Real Names vs Pen Names

Luke Edley addresses the reasons why unpublished authors should consider adopting a pen name.

There are lots of writers who choose to write under pen names for many different reasons. But few seem to acknowledge why the popularity of certain names can be a determining factor in a writer’s decision to embrace a nom de plume.

Joanne Rowling, for instance, may have chosen J.K. Rowling to escape the trappings of gender bias and allow her novels to be more at home in the fantasy genre. However, once the Harry Potter series grew in popularity, becoming a household name meant Rowling was forced to adopt the pseudonym ‘Robert Galbraith’ to ensure her works of crime fiction weren’t judged by the same measure.

In contrast, some writers choose pseudonyms to hedge their bets. Disillusioned with how little money he was making with his early novels, Dean Koontz spent years perfecting his craft by writing under several different pen names, often tailoring his style depending on the genre he was dabbling in. Even Michael Crichton did the same thing in his early days, moonlighting under multiple pen names as a pulp thriller writer whilst studying as a medical student at university.

Stephen King also went for a similar tact to J.K. Rowling, adopting the pen name ‘Richard Bachman’ when his publisher expressed concerns that releasing too many ‘Stephen King’ books each year might over-saturate the market. By adopting the Bachman pen name, King was able to increase his output in secret, although it wasn’t long before his true identity was outed.

There are times, conversely, when a writer might have to decide early on that their birth name is not fit for purpose (i.e. John Smith, David Taylor, etc.). The chances of your book flying off the shelf is going to be incredibly slim if your name isn’t memorable enough to stand out from the crowd in the internet age, if we’re being brutally honest about it.

I think every writer owes it to themselves to face some harsh truths: in order to make a big impression, you need a unique name. Like it or not, we are living in an era where an author’s success is determined by how easy it is to find you on Google. This means if your name isn’t easily discoverable in search engines, then it is likely you will struggle. If a quick Google on your name reveals more than 5 million unique results, it should be obvious your name is already far too pervasive to make a big impact when you’re promoting yourself.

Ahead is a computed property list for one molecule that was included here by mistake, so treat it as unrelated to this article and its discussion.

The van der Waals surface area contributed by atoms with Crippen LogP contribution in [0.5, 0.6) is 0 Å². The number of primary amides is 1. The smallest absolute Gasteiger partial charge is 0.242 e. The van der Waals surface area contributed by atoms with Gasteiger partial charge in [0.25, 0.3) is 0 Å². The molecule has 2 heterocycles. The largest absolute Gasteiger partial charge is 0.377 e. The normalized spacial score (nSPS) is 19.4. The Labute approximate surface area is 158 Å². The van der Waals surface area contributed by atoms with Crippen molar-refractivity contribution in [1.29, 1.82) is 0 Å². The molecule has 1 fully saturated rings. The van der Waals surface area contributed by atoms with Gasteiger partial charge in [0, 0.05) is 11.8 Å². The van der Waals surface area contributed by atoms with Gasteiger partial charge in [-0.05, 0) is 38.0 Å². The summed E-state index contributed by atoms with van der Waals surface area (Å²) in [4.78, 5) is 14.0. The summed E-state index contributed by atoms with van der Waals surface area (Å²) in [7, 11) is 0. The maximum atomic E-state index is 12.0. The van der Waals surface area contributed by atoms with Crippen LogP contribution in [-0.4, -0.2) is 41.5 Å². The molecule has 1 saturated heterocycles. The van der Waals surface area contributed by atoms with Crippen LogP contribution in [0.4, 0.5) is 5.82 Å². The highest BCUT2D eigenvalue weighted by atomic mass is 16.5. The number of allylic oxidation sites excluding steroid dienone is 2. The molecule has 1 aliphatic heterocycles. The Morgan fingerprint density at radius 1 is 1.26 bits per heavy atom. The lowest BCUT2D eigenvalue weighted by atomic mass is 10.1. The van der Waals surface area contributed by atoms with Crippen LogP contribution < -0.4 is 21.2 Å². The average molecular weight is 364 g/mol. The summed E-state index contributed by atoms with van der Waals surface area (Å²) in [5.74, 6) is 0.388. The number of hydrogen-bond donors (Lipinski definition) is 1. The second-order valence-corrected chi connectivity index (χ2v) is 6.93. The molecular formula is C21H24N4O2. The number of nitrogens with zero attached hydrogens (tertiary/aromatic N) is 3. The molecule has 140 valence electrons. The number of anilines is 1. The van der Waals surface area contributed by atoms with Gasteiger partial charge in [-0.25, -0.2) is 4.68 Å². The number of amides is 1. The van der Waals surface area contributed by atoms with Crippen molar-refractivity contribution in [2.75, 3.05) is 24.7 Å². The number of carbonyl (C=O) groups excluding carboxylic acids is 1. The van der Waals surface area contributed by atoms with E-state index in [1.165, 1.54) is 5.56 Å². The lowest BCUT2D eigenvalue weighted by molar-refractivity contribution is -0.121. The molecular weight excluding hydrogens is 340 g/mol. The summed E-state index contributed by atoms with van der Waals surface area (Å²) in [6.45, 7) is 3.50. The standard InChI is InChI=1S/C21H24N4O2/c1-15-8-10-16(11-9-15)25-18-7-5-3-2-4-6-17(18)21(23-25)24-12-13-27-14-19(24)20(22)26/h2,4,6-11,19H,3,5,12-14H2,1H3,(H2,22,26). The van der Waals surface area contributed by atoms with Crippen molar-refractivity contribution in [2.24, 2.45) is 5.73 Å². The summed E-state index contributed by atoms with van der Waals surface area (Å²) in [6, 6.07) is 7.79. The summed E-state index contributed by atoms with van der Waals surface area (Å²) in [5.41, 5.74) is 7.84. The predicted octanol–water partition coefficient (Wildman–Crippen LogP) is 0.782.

Let’s just say you’re one of those poor suckers lumbered with a popular name: How on earth can it be possible to get yourself ranked highly in search engines? Well, for authors who have been snapped up by a major publishing company, I imagine it isn’t so much of a problem, because if you have the financial backing of Random House then why is it not such a surprise that a generic name like ‘Dan Brown’ ends up on Page 1 of Google’s search results?

For the most part, however, unpublished authors are unlikely to have the knowledge, expertise, nor the money, to invest in SEO to boost the searchability of their names. This makes things difficult if you’re open to the idea of self-publishing, so you may have to consider adopting a pseudonym to make that mountain a less steep one to climb. But – let’s be honest – unless you have a fairly unique name to start with, it’s going to be very difficult to promote yourself, let alone your work.

The best advice I can give to other aspiring novelists is that, of course, we must all accept self-promotion is integral to our success. If that means you have to kick your given name into the long grass, then so be it. You probably won’t miss it as much as you think. In my opinion, if adopting a pseudonym makes it easier to get yourself recognised, you should be open-minded to it. Ultimately, it depends on you.

Just make sure you don’t forget the most important thing – be confident that your writing is of a high enough quality to merit the attention from the offset. If you don’t have a distinctive voice to start with, it’ll make little difference to your commercial prospects either way, no matter what your name is. Whatever you do, just make sure your writing makes a splash. How you do it – whether it’s sticking to your real name or choosing a pen name – is down to you.

Poet, humorous fiction writer and novelist. Fond of satire. Interested in comic novels, black comedy and tales of satirical derring-do.

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